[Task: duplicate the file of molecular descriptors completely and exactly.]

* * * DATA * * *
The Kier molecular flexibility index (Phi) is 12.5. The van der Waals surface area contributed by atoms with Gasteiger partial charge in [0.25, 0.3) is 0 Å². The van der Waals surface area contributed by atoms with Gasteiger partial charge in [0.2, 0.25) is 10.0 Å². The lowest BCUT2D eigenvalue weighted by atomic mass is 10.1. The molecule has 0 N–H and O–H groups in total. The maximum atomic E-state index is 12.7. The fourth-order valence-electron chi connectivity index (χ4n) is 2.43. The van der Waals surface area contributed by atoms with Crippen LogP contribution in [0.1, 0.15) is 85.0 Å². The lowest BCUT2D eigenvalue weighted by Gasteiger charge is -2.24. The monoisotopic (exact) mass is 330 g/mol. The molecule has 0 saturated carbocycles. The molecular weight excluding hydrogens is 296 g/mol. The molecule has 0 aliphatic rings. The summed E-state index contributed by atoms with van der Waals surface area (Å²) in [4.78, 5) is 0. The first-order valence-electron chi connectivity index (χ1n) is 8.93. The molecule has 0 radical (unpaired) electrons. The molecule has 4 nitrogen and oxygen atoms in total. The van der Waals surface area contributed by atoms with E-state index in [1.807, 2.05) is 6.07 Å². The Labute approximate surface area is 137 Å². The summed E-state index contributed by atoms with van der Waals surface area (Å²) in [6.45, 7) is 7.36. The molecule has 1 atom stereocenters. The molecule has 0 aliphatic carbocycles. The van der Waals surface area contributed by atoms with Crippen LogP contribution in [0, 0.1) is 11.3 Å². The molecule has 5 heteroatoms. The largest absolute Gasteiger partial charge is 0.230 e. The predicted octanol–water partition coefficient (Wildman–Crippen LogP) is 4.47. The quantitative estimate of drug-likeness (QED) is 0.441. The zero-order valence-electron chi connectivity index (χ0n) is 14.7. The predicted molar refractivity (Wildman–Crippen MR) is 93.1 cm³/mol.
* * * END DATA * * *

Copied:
The Kier molecular flexibility index (Phi) is 12.5. The van der Waals surface area contributed by atoms with Gasteiger partial charge in [0.25, 0.3) is 0 Å². The van der Waals surface area contributed by atoms with Gasteiger partial charge in [0.2, 0.25) is 10.0 Å². The lowest BCUT2D eigenvalue weighted by atomic mass is 10.1. The molecule has 0 N–H and O–H groups in total. The maximum atomic E-state index is 12.7. The fourth-order valence-electron chi connectivity index (χ4n) is 2.43. The van der Waals surface area contributed by atoms with Crippen LogP contribution in [0.1, 0.15) is 85.0 Å². The lowest BCUT2D eigenvalue weighted by Gasteiger charge is -2.24. The monoisotopic (exact) mass is 330 g/mol. The molecule has 0 saturated carbocycles. The molecular weight excluding hydrogens is 296 g/mol. The molecule has 0 aliphatic rings. The summed E-state index contributed by atoms with van der Waals surface area (Å²) in [4.78, 5) is 0. The first-order valence-electron chi connectivity index (χ1n) is 8.93. The molecule has 0 radical (unpaired) electrons. The molecule has 4 nitrogen and oxygen atoms in total. The van der Waals surface area contributed by atoms with E-state index in [1.807, 2.05) is 6.07 Å². The Labute approximate surface area is 137 Å². The summed E-state index contributed by atoms with van der Waals surface area (Å²) in [6.45, 7) is 7.36. The molecule has 1 atom stereocenters. The molecule has 0 aliphatic carbocycles. The van der Waals surface area contributed by atoms with Crippen LogP contribution in [0, 0.1) is 11.3 Å². The molecule has 5 heteroatoms. The largest absolute Gasteiger partial charge is 0.230 e. The predicted octanol–water partition coefficient (Wildman–Crippen LogP) is 4.47. The quantitative estimate of drug-likeness (QED) is 0.441. The zero-order valence-electron chi connectivity index (χ0n) is 14.7. The predicted molar refractivity (Wildman–Crippen MR) is 93.1 cm³/mol.